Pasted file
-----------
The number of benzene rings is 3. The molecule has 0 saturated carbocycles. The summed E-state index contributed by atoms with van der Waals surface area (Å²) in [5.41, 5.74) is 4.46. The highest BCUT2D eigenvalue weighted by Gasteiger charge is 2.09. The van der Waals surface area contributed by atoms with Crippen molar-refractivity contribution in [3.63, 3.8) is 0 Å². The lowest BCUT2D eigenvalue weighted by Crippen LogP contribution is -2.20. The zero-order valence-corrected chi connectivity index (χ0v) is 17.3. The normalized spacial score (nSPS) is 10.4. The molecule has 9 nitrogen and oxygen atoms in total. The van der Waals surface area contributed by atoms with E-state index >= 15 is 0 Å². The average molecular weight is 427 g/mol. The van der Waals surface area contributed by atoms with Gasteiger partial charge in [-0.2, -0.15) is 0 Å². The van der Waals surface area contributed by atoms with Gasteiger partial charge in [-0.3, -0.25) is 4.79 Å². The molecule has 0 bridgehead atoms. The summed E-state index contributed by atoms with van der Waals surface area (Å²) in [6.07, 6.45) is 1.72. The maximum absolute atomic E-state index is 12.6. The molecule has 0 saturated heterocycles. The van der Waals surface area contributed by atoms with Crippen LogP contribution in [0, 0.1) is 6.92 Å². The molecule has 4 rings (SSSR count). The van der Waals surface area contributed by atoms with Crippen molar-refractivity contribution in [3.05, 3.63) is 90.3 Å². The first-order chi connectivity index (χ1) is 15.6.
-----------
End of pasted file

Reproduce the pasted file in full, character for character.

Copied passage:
The number of benzene rings is 3. The molecule has 0 saturated carbocycles. The summed E-state index contributed by atoms with van der Waals surface area (Å²) in [5.41, 5.74) is 4.46. The highest BCUT2D eigenvalue weighted by Gasteiger charge is 2.09. The van der Waals surface area contributed by atoms with Crippen molar-refractivity contribution in [3.63, 3.8) is 0 Å². The lowest BCUT2D eigenvalue weighted by Crippen LogP contribution is -2.20. The zero-order valence-corrected chi connectivity index (χ0v) is 17.3. The normalized spacial score (nSPS) is 10.4. The molecule has 9 nitrogen and oxygen atoms in total. The van der Waals surface area contributed by atoms with E-state index >= 15 is 0 Å². The average molecular weight is 427 g/mol. The van der Waals surface area contributed by atoms with Gasteiger partial charge in [-0.2, -0.15) is 0 Å². The van der Waals surface area contributed by atoms with Gasteiger partial charge in [-0.3, -0.25) is 4.79 Å². The molecule has 0 bridgehead atoms. The summed E-state index contributed by atoms with van der Waals surface area (Å²) in [6.07, 6.45) is 1.72. The maximum absolute atomic E-state index is 12.6. The molecule has 0 saturated heterocycles. The van der Waals surface area contributed by atoms with Crippen LogP contribution in [0, 0.1) is 6.92 Å². The molecule has 4 rings (SSSR count). The van der Waals surface area contributed by atoms with Crippen molar-refractivity contribution in [3.05, 3.63) is 90.3 Å². The first-order chi connectivity index (χ1) is 15.6.